When the Serie A fixtures were announced, it was unlikely that a visit to the Giuseppe Meazza Stadium was top of Lecce’s list to start the campaign, and the Giallorossi found themselves decimated by a lively Inter side in a 4-0 that was every bit as convincing as the scoreline suggests.
There will be more difficult days to come, not least if the writers of Forza Italian Football are to be believed – only one predicted that Fabio Liverani’s side will avoid relegation straight back to whence they came.
However, Lecce should be celebrated while they are here, and that they are here, a first representative of Puglia in Serie A since they themselves were demoted seven years ago. In that, they are one of only three sides, none of whom have won any silverware, but all of whom have made their mark. If the Lupi can put some noses out of joint this time around, they might surprise some of their more illustrious opponents. They have done it before.
This is Lecce’s 16th Serie A campaign, a figure that finally lifts them above half of rival Bari’s total, though the Galletti show no sign of returning amidst financial strife and begin this season alongside fellow Pugliese sides Bisceglie, Virtus Francavilla and Monopoli in Serie C. It is a long way back, as Lecce know all too well.
Bari have enjoyed some spectacular seasons in their time, and seen more than a few wonderful players.
The Stadio San Nicola has seen the likes of Antonio Cassano, Leonardo Bonucci and Gianluca Zambrotta grace the turf over the years, but all moved on before too long, as did Antonio Conte, the Lecce-born coach who masterminded the Biancorossi’s promotion in 2009.
The 1995/96 Capocannoniere Igor Protti was the only such title winner to suffer relegation, illustrating a point that has remained constant throughout all Pugliese sides’ spells in the top tier. Any players good enough to thrive will be picked off by the big clubs, and usually quickly.
One might think Conte has a claim on being the most celebrated tactician within the region, but that would be to ignore the impact on the game that was made by the other side from Puglia who have reached Serie A – Foggia. While the Satanelli first earned promotion from Serie B, under the guidance of appropriately named coach Oronzo Pugliese, back in 1964, they are far more well-known for the chain-smoking Czech who guided them back to the top table in the 1990s.
Zdenek Zeman divides Italian football support like few other coaches, but without question his Foggia side that reached the top half of Serie A were one of the more outrageous stories that calcio has to tell. The trident of Francesco Baiano, Giuseppe Signori and Roberto Rambaudi combined to such an effect that in 1991/92, only champions Milan scored more goals than Foggia’s 58. The downfall of Zeman’s plan was equally highlighted, as only bottom of the table Ascoli conceded more than their 58 at the other end.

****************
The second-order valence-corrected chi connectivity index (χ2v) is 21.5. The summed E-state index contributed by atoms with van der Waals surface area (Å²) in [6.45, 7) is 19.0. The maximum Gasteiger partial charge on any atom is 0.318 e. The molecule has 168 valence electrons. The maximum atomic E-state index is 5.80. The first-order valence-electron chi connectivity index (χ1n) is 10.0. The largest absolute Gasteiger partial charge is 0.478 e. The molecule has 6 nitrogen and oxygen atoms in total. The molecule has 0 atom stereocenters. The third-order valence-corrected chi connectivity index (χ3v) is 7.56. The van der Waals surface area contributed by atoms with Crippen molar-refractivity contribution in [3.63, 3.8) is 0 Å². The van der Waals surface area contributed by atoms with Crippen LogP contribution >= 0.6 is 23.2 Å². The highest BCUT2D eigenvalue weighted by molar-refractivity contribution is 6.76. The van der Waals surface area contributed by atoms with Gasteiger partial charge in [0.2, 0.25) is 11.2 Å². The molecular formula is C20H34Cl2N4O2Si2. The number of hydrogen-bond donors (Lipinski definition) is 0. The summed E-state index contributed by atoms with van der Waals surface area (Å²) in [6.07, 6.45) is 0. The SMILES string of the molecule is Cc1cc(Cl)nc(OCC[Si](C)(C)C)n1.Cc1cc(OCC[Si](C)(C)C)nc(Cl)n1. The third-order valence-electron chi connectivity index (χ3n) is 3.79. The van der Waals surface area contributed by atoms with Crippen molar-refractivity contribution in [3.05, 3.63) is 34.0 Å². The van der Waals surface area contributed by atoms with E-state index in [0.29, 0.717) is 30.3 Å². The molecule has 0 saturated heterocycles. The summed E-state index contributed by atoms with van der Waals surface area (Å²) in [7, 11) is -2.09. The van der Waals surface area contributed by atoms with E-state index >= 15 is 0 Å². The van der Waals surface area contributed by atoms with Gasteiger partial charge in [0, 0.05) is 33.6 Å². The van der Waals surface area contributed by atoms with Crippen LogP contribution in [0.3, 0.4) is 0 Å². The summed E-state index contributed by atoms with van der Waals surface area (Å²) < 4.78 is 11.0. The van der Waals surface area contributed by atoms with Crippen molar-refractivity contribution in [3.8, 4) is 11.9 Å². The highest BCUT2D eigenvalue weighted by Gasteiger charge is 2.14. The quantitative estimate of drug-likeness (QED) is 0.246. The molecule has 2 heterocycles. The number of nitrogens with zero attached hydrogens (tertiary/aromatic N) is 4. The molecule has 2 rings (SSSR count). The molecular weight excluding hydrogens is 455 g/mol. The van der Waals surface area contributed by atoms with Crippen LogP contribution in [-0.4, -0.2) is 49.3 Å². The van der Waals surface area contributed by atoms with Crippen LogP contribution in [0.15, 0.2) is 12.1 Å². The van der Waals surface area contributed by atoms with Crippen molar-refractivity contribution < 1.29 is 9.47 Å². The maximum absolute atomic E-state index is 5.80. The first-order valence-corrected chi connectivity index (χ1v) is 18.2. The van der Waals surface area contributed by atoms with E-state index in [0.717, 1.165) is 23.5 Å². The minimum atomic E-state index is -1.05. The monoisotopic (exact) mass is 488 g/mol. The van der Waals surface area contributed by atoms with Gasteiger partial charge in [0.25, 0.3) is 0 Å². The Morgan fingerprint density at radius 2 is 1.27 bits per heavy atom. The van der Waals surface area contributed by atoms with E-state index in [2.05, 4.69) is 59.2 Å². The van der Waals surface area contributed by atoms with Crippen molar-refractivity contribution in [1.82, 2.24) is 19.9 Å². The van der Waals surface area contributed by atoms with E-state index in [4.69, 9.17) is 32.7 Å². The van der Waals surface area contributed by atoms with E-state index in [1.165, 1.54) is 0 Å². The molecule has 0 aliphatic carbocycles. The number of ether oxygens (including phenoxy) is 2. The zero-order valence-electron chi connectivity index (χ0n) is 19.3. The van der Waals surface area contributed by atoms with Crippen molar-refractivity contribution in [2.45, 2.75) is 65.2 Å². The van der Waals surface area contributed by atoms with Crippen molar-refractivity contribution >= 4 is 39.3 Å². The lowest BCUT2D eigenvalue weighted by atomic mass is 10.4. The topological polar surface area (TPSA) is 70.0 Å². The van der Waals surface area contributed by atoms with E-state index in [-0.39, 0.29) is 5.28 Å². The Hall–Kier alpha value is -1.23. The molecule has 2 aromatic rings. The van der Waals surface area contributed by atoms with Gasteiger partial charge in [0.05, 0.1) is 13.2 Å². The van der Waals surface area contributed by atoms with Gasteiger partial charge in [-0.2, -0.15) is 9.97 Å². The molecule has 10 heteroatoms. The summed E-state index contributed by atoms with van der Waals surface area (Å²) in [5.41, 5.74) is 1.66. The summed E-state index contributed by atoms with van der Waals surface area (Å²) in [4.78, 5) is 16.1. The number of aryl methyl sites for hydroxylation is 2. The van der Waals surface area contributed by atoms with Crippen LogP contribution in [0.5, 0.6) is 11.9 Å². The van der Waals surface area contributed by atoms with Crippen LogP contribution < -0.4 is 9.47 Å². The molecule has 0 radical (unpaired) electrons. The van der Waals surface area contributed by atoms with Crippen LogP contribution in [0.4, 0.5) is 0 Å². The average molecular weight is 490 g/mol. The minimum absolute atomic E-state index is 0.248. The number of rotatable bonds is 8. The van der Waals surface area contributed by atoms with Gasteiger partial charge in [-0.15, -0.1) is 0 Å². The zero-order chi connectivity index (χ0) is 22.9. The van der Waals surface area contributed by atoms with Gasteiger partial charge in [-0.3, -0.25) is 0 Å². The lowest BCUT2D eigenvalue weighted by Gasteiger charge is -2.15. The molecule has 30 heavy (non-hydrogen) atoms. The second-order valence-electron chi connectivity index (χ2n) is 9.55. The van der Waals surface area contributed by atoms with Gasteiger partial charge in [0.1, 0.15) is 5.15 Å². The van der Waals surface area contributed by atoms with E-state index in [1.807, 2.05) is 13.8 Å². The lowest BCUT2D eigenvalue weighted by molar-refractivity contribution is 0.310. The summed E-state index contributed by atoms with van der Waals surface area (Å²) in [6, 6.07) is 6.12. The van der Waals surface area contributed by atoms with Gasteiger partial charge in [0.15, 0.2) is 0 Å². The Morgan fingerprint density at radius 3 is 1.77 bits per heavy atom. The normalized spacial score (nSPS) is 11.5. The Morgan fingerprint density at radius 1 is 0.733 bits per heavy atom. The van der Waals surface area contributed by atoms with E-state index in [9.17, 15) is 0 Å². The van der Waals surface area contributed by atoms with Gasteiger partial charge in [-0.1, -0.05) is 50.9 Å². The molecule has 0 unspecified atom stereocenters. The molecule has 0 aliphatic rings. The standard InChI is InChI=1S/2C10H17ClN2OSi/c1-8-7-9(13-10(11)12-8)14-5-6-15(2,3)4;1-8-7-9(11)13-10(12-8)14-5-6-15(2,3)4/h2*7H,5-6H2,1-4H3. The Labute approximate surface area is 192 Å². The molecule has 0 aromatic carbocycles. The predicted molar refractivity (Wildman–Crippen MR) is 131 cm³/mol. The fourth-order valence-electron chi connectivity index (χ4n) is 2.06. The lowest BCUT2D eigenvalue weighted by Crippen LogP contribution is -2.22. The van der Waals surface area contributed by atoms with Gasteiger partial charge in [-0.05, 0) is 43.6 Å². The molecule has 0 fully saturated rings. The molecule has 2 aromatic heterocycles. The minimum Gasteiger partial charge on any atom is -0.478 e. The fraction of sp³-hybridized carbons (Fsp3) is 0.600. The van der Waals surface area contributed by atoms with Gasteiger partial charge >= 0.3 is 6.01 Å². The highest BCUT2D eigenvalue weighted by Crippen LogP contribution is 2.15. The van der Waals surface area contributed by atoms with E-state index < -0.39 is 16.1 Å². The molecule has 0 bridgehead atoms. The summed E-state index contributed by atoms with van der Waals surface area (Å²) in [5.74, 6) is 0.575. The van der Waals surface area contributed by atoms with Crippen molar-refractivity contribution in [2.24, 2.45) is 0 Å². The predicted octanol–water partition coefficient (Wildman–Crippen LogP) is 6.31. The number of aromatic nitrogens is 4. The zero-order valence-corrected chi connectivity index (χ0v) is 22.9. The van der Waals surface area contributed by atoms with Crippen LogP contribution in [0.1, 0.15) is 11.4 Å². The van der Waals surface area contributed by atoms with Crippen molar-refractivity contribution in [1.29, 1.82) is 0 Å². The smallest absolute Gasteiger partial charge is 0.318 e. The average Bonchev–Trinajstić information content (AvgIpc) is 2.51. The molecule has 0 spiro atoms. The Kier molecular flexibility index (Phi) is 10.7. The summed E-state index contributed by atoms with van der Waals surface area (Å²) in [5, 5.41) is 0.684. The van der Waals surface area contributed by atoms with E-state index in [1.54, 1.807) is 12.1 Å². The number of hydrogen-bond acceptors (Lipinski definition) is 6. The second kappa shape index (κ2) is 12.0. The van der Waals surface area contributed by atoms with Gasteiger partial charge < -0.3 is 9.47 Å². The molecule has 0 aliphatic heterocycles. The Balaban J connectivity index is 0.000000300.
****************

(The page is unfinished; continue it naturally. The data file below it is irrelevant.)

Such statistics, and such football, make for great reading and great viewing, but Zeman’s turnover of players, and the demand they find themselves in after success means that his clubs seldom overachieve for long. That was as true at Foggia as it has been at many other clubs he has visited since, and the Rossoneri now languish in Serie D.
Which means that Lecce are the only representatives Puglia is likely to have in Serie A for some time, and will have to try to emulate their better performances than some of the more feeble ones that have seen them relegated eight times from Serie A.
Too often the Giallorossi have seen big name players come and go, either having progressed through the club’s youth ranks, as with Conte and Graziano Pelle, or using the club as a stepping stone to earn a bigger move in Italy. South Americans have been a great exponent here, with Luis Muriel first coming to prominence at the Stadio Via Del Mar, as well as Javier Chevanton, Juan Cuadrado and Guillermo Giacomazzi.
Even the likes of Mirko Vucinic and Nenad Tomovic have enjoyed spells with the Lupi. Vucinic was part of a Lecce side that was coached by Zeman, and was the first ever team to avoid relegation from Serie A despite having the worst defence in the division. They conceded 73 goals, whilst scoring 66, second only to Juventus, as Valeriy Bojinov and co swept to 10th position.
Of course, Pelle, Bojinov and soon enough Cristian Ledesma, all moved on and Lecce fell back down to Serie B. It was a familiar tale, and is not unlikely to be repeated even if Fabio Liverani is able to do the unthinkable and keep his side afloat.
It might be remote, it might not see the best football in the division, and it might not always be full, but the Stadio Via Del Mar will be the only place where one has been able to see Serie A football in Puglia for seven years, and Lecce supporters will be sure to make the most of it, hoping that they would not have to wait quite so long for the opportunity to come round again; a hope undoubtedly shared by both Bari and Foggia.
Puglia is back in Serie A, and the league is the better for it.